Islamabad-Access to delicious food encourages us to overeat and therefore gain weight, regardless of the food calorie content, at-least that is the theory.

However, a new research shows that this might not be the case.

Research suggests that we can no longer blame delicious foods for our weight gain.

Most of us have heard the saying that “If it tastes good, it must be bad for you.” Although commonly held, it may not contain much truth after all.

A team of researchers led by Dr Michael Tordoff, a physiological psychologist at Monell Chemical Senses Centre in Pennsylvania, set out to test this belief in more detail. “Most people think that good-tasting food causes obesity,” he explains.

Dr Tordoff was unconvinced, and he therefore designed a range of experiments to see whether the theory held any water. His findings were recently published in the journal Physiology and Behavior.

It has been established that if you feed a mouse cookies, chips, and cream, they will become obese. But is it the flavour of the foods that causes overeating? Or, could it be the nutrient density that promotes the gorging? After all, animals have evolved to seek out fatty and sugary foods as a matter of survival.

Previous studies that have drawn conclusions about good taste (in this context, meaning flavour and texture) and its effect on weight gain have been flawed. For instance, many did not take into account the impact of variety on feeding behaviour; having a spread of different foods to choose from can cause one to over-indulge. A buffet is a prime example of this.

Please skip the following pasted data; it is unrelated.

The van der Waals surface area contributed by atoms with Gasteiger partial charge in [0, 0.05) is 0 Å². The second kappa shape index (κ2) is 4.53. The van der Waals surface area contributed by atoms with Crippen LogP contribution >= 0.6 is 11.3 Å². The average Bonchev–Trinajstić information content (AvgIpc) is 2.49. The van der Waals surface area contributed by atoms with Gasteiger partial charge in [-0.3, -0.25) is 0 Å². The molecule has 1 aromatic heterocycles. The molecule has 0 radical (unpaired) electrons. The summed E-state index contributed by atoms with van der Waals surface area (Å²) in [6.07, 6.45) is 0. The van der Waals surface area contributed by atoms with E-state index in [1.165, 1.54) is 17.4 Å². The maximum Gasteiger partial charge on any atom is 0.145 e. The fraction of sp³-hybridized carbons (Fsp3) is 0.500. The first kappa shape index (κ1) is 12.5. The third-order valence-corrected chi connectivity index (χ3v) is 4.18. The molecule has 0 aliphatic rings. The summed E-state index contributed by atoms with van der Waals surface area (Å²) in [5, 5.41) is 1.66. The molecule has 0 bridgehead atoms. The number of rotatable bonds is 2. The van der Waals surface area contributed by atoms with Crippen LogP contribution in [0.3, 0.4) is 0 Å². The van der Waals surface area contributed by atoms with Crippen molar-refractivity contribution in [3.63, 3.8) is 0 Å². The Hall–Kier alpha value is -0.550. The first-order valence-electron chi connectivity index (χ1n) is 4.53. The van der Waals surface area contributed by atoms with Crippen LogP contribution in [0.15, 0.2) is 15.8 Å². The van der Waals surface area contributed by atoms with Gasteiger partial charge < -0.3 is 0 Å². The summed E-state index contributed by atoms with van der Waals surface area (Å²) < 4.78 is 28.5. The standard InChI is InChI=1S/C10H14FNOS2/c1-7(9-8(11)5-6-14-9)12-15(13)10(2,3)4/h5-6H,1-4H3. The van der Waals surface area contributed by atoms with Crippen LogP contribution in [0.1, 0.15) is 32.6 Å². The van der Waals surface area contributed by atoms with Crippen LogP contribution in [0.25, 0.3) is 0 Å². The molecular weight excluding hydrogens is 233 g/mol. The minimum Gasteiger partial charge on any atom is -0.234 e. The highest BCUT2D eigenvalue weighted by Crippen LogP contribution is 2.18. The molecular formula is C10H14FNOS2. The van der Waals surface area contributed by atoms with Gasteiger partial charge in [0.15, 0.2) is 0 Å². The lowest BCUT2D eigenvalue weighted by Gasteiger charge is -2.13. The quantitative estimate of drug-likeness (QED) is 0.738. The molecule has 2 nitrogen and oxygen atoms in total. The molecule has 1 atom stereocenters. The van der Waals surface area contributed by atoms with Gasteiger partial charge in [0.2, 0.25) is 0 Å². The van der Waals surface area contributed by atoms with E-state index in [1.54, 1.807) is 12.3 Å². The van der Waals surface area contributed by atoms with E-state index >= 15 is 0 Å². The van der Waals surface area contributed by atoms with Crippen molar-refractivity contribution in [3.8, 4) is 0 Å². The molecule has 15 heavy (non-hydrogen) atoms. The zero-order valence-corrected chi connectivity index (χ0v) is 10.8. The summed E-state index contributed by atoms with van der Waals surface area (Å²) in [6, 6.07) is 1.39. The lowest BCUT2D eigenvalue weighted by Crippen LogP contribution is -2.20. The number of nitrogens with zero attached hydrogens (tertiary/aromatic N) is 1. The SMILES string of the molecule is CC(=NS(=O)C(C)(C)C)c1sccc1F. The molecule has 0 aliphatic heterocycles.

According to the authors of the recent research, only three studies to date have looked specifically at the influence of flavour on weight gain. None of these studies were conclusive, however. The reasons for this include sample size and, once again, the effects of variety.

The first phase of Dr Tordoff’s study involved establishing whether mice would prefer food with added oily or sweet ingredients that were non-nutritive. The mice were served two pots of chow - one standard, and the other one with either a sucralose sweetener or mineral oil (both of which are calorie free).

As expected, the mice preferred the mineral oil and sucralose chow.

The second phase of the trial involved splitting the mice into three groups, with each being fed a different diet for six weeks - plain chow, and that with mineral oil, or sucralose.

At the end of the six-week period, the mice were measured. There were no significant differences in weight or fat content in any of the three experimental groups. In other words, even the more tasty foods did not encourage overeating.

“Even though we gave mice delicious diets over a prolonged period, they did not gain excess weight. People say that if a food tastes good it must be bad for you, but our findings suggest this is not the case.

It should be possible to create foods that are both healthy and taste good.